By Mark Joyce,
A few weeks have passed since our final Act of Remembrance took place in Soho to mark the 20th anniversary of the London nail bomb attacks. The three acts of remembrance in Brixton, Brick Lane and Soho were both a memorial to the victims of the attacks and a celebration of the strength of the communities following acts of hatred designed to divide them.
Words cannot express our gratitude and love for everyone involved who attended and helped make these Acts of Remembrance possible. The gatherings in Brixton and Brick Lane were larger than usual, whilst almost 1000 people attended the event in Soho that started outside the Admiral Duncan pub, then moved into the gardens at St. Anne’s Gardens for speeches, songs and poems.
The volunteer team from 17-24-30 NationalHCAW have been planning these events for several months, liaising with local authorities, key partners and the communities affected by these attacks. Our team arrived in Soho at 2 pm and set up base in St. Anne’s gardens. They made contact with local businesses and handed out leaflets and hate crime reporting cards to passers by to tell them about the memorial, providing useful information and answering questions. We were joined by other volunteers from the Pride in London volunteer team and the Soho Angels. 17-24-30 founder Mark Healey and Kevin Wilson gave a short volunteer briefing outlining what the rest of the day would entail and how we could best support those gathering.
The Admiral Duncan pub had rainbow flags flying outside covering every window. As people began to gather outside, many spoke to us about their memories of that day 20 years ago; where they were, what they were doing, how they felt. For some people, this was the first time they had attended one of the Acts of Remembrance, one survivor said the feelings of a great weight being lifted from them. This is one of the reasons we continue to organise the April Acts of Remembrance, to stand in solidarity with those affected by these attacks and provide as safe space for ongoing support.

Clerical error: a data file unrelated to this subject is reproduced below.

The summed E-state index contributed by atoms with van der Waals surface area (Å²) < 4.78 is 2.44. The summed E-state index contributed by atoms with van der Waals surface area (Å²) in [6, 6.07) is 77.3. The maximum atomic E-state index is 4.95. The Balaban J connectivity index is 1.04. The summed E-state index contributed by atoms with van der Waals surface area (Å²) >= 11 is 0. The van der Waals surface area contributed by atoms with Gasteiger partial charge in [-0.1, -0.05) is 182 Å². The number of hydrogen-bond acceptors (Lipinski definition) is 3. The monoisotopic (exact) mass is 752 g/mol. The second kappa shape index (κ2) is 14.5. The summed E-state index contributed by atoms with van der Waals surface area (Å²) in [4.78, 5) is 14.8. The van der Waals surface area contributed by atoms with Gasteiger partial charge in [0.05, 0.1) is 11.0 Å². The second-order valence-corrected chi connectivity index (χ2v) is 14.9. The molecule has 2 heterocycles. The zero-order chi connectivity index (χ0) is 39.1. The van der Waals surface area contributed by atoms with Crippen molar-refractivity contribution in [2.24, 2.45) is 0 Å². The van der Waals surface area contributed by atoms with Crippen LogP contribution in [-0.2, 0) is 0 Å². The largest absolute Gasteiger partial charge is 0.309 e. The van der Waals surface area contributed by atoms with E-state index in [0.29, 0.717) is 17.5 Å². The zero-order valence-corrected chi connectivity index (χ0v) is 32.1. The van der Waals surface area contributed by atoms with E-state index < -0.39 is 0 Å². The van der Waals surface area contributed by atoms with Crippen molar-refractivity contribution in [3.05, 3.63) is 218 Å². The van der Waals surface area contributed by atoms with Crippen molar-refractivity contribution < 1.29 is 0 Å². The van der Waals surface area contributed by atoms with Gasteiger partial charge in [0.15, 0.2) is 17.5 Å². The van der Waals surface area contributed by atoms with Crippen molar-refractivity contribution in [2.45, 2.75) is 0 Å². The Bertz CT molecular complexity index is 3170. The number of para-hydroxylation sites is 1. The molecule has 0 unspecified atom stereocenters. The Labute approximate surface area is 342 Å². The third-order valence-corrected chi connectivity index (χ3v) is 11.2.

The London Gay Man’s Choir set up outside the Admiral Duncan and performed to the huge crowd that had gathered, Old Compton Street was packed with people wanting to show their support. Then members of the LGBT+ Mosaic Youth Group lead the procession towards St. Anne’s gardens. Each young LGBT+ members carried one of the three candles that represent the three communities that were targeted and the three victims remembered.
People were greeted as they entered the gardens by the Pink Singers and soon the entire garden space outside the Church was full, as was the road and street nearby.
Family, friends and invited guests stood by the three trees and the Admiral Duncan plaque memorialising the victims. The candles were placed on the triangle bench in the top left corner of the garden, the same bench that represents the three London Boroughs of Lambeth, Tower Hamlets and Westminster united against hate.
Cllr Ian Adams, representing the Lord Mayor of Westminster, the Speaker of Tower Hamlets, Commissioner of the Metropolitan Police Cressida Dick and representatives from the London Fire Brigade and Ambulance Service joined Rev’d Simon Buckley and Mark Healey in solidarity to remember those who had been killed and injured twenty years ago.
Rev’d Buckely began the speeches and welcomed everyone to the gardens.
Mark Healey delivered an uplifting message of unity with those effected by hate crime and confirmed his commitment to continue the April Acts of Remembrance and support victims of hate crime.
This was followed by touching poems from the LGBT Poet Laureate Trudy Howson and Terry Morely (Nik Moore’s aunt).
Hundreds of people bowed their heads together for a two-minute silence, and for a brief moment, one of the busiest parts of the busiest city on the planet, was peaceful and still.
The Diversity Choir’s singing rose through the silence after two minutes had passed and then, the London Gay Man’s Choir took over. Whilst the singing was taking place photos were taken with the families, friends and guest which we have shared on our 17-24-30 Public Facebook page here.
This concluded this years April Acts of Remembrance.